‘The man whose candidacy began as a joke in the summer of 2014 has become the leader of the free world.’ Photograph: UPI / Barcroft Images
By Kate Aronoff
Nov 9, 2016
It happened. Less than a month ago, the odds of a scandal-wracked Donald Trump winning the election were just north of 8%. The man whose candidacy began as a joke in the summer of 2014 has become the leader of the free world. Faced with a Trump presidency, the urgent task now isn’t to dissect and explain how we lost. It’s to plan how to block his regime every step of the way forward.
It’s important to remember that Trump has never been an aberration. His brand of movement conservatism built on the Tea party’s foundations and those of Richard Nixon’s Southern Strategy before it, to draw in white voters by kicking out their counterparts of color. But his rise was a bipartisan phenomenon as well, given Americans’ historically low trust in government.
Recounting the collapse of Weimar Germany, historian Hans Mommsen writes that the accommodation and “interpenetration of economic interest organizations and nationalist associations” became “a defining feature of Germany’s political culture in the 1920s and early 1930s”. The German government and its biggest industries had fused, and put faith in the state to make decisions in their interest. Amid deep recession, parliament sided with business against the people as the left remained fractured, having failed to appreciate the meaningful differences between fascism and social democracy. At the risk of overstating things, our own crisis of democratic legitimacy has now given way to an assault on democracy, brought to power by the ballot box itself.
More analogies to Hitler’s rise will feel painfully relevant this morning. But Trump is something new, and deserves to be understood in today’s terms. And the way world powers took on fascism in the second world war is a poor script for learning how to snuff out today’s far-right. Trump’s election is part of a much broader ascendance of dangerous leaders in the Global North. Rather than Hitler or Mussolini, Trump’s most dangerous parallels are Marine Le Pen, Geert Wildersand Frauke Petry. Like Trump, each of them has developed a uniquely 21st century strategy for gaining power, doing away with the old fascist markers that have long been marginal forces in Europe. Those of us looking to challenge Trump and his ilk need to pay attention to these innovations.
Both Trump and Clinton were some of history’s most unpopular candidates, and for the Democrats to double down on her establishment tendencies now would be suicidal. The Third Way politics that Clinton’s husband helped craft have been thoroughly trounced, and it’s up to the left now to propose its own populist and progressive alternative to Trump’s doomsday “law and order” neoliberalism. The popular front that rallied around Clinton could still mount a powerful and unified resistance against her opponent’s disastrous first term. That said, neither Clinton nor her politics can be its defining factor.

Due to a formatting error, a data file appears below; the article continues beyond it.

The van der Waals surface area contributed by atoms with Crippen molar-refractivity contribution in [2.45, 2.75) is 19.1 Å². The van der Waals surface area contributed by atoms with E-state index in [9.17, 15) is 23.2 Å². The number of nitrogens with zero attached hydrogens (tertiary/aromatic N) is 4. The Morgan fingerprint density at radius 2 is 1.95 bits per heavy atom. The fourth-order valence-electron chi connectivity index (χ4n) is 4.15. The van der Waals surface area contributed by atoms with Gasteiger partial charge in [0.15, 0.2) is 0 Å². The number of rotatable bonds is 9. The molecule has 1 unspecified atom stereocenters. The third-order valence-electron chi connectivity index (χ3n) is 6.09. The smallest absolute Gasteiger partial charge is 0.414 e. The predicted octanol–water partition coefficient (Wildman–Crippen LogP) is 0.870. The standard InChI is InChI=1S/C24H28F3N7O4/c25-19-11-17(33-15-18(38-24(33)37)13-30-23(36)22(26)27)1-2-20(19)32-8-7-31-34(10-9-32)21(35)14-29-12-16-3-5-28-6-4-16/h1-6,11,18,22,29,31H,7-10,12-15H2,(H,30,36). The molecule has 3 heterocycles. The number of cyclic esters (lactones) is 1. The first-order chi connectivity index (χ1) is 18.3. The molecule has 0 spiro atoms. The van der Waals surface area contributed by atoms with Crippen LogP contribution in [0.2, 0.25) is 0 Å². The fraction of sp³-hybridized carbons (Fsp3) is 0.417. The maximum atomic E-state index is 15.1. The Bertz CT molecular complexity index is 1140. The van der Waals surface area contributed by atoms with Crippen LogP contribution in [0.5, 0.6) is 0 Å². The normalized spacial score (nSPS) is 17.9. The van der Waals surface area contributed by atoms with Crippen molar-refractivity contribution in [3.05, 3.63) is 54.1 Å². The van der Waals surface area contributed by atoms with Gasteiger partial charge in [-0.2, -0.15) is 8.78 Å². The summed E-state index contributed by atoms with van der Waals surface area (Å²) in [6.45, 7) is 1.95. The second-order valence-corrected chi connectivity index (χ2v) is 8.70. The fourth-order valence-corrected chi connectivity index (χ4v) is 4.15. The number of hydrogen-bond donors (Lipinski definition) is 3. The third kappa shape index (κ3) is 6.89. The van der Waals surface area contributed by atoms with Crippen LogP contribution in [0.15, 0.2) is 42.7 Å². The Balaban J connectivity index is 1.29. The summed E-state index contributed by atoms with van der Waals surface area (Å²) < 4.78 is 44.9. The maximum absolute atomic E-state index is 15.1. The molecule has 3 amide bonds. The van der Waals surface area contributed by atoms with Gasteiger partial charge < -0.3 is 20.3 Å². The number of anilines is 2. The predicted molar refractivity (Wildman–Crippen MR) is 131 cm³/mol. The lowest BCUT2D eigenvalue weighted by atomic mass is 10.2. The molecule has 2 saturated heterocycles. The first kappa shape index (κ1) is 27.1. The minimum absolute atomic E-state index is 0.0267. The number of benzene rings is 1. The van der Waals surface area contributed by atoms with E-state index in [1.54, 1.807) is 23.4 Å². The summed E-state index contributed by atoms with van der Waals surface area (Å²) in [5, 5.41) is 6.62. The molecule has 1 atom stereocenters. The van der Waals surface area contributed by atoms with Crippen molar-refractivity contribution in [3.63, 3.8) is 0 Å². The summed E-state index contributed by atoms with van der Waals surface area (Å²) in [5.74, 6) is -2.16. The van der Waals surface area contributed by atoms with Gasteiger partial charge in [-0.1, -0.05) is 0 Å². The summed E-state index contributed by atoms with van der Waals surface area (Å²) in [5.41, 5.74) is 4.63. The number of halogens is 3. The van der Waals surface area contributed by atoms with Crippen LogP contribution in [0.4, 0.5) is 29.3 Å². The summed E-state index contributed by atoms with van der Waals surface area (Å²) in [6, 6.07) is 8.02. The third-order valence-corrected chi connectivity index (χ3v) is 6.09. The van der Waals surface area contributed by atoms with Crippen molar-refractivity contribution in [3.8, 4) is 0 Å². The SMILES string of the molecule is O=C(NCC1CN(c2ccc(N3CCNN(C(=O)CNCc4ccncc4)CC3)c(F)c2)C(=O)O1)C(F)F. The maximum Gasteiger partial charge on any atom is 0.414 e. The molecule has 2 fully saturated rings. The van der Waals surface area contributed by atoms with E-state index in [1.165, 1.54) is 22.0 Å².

A visionary left at this moment is better suited than routed establishment Democrats to catalyze an uprising against Trump and Trumpism – engaging the protest voters’ pain and fear rather than pathologizing them, as many did (to disastrous effect) during the election.
Together we can propose plans for a democracy and economy that work for the vast majority of people living in them, calling out the system as rigged, showing the ways men like Trump rigged it and charting a tangible way forward. That socialist Bernie Sanders remains one of the country’s most popular politiciansshould inspire some hope, as should the fact that large majorities of Americans favor raising the minimum wage, reforming the criminal justice system and taking on climate change. Pointing out the gap between that fact and Trump’s rule could embattle his first term, and make a second unthinkable. (Fortunately, Trump will probably be as inept at governing as he was at running his business empire, creating both anger against him and a hunger for reasonable alternatives.)
Over the short term, we have a partial script for what happens next. As with Brexit’s Leave voters, the vast majority of those who backed Trump at the polls are not hardened racists – though many are suffering at the hands of the status quo’s disastrous economic policies. In stark contrast to Clinton’s establishment sheen, Trump simply offered an alternative and a series of scapegoats: chiefly, immigrants and Muslims.
Given that, we may see another disturbing Brexit replay. In the week after the Leave vote, hate crimes in Britain shot up five-fold – a figure the country’s police suspected was vastly lowballed. Inspired by their win at the polls, xenophobic thugs were emboldened. Unlike in Britain, those thugs’ hero – the man who stoked our electoral coup – is now in control of the executive branch. But even as we defend our brothers and sisters from attack, the broader fight against Trump’s rule can’t be a defensive one.
In January, we’ll see what of Trump’s plans – to round up and deport 11 million undocumented immigrants, tear up the Paris Agreement, throw Clinton in jail – he’ll carry through on. The upshot is already clear: in short order, the United States could slide from hawkish neoliberalism into authoritarianism. Preventing this will mean mustering more unity and vision than progressives in the United States ever have.